Haha. No metric below 20 here it seems.


I don't know if I have understood it right, but I first clarify my understanding:

You have a local LAN (for example, say, and a remote Cisco VPN Server (for example, You want to connect to the VPN server through the Cisco VPN client and yet you need to have the LAN access. In this case you want to separate the whole 10.0.x.x/16 from the VPN connection). The following route must be added in a Mac client:

where en1 is the interface through which you are connected to your LAN. I know you can add the same thing in Windows and Linux as well.

Peter Mortensen
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Yasser SobhdelYasser Sobhdel

Since I cannot add comments, I'll post here. I'm running on Windows.

The solution using Virtual Machine and run AnyConnect inside the VM and then use VM as a mediator between your working environment and company's network won't work if your 'beloved' IT department routes through VPN thus even your local network (including this between your local PC and VM) is routed through the VPN(sic!).

I tried to apply solution posted by @Sasha Pachev but eventually I ended up patching .dll so that it returns 0 at the beginning of the function. Eventually after some fight with dynamic library, I was able to modify routing tables according to my needs but apparently that's not enough!

Even though my rules seems to be correct to achieve split tunneling, I still get General Failure.Did you come across similar problem as were able to solve it?

  • My gateway to the internet is
  • My gateway to the company's network is (thus whole 10...* subnet I treat as 'comapny's')

This is how my routing table looks like now (after manual modifications while VPN is on)

yet the result of ping are following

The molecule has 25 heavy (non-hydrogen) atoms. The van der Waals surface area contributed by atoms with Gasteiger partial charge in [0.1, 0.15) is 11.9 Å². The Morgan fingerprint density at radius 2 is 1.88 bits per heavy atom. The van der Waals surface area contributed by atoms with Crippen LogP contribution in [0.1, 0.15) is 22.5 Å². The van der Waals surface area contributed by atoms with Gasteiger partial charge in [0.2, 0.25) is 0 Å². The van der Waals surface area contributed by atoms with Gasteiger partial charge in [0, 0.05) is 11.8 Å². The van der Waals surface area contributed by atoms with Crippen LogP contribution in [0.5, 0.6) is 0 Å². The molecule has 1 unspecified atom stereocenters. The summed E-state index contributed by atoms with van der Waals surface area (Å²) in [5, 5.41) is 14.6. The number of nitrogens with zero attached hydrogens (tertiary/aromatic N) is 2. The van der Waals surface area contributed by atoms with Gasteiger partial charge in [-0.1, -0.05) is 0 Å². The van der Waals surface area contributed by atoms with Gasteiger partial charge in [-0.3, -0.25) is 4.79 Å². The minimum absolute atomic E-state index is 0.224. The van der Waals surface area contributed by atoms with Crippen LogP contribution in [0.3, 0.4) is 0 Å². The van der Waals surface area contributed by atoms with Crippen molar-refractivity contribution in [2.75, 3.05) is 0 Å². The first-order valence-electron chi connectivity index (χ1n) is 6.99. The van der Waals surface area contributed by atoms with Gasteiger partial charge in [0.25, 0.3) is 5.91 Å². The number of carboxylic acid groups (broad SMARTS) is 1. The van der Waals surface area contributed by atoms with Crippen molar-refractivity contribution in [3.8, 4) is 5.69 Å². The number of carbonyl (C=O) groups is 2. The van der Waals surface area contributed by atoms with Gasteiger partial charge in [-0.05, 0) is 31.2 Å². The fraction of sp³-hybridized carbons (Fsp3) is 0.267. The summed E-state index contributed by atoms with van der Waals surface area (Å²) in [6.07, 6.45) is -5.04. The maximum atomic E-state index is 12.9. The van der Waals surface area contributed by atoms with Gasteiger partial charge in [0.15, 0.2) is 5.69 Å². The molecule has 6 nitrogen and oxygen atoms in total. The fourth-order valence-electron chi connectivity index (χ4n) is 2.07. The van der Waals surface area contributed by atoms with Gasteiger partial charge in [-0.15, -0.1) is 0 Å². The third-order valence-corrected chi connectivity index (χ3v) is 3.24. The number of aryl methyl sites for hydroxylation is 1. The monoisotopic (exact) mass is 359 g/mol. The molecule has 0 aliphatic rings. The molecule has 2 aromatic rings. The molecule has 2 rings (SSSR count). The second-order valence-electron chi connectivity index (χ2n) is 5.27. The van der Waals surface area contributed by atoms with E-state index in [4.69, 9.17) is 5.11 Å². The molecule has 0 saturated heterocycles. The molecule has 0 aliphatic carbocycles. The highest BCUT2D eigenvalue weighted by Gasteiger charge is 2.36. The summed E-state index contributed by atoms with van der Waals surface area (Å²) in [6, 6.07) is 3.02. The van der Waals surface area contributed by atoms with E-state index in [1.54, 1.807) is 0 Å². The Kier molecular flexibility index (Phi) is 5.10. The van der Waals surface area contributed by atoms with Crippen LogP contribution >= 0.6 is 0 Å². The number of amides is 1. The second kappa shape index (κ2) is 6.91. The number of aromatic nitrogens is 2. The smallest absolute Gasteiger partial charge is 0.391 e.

Just for the reference, below is how route table looks like when VPN is disconnected (unaltered)

and this is how the table looks like when VPN is connected (unaltered)in that case when I'm trying to ping I simply get timeout (since company's firewall does not allow traffic to go outside the intranet)

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For those looking to maintain control of their routing table when using a Cisco AnyConnect SSL VPN, check out OpenConnect. It both supports the Cisco AnyConnect SSL VPN and doesn't attempt to disrupt or 'secure' routing table entries. @Vadzim alludes to this in a comment above.

After trying everything but patching the AnyConnect Secure Mobility Client, I was able to successfully replace it on Windows with OpenConnect GUI. This enabled me to maintain connectivity to local resources (and update the routing table).

I use OpenConnect on Windows but it also supports Linux, BSD, and macOS (among other platforms) according to the project page.

Robert MooneyRobert Mooney

Try remove those entries with gateway see if ping works then add them back one by one and identify which one is causing the trouble.

How did you patch the DLL. I can't even modify the routing table because it keeps adding the with VPN gateway back.

Matthew Williams
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protected by CommunityMar 14 '16 at 12:52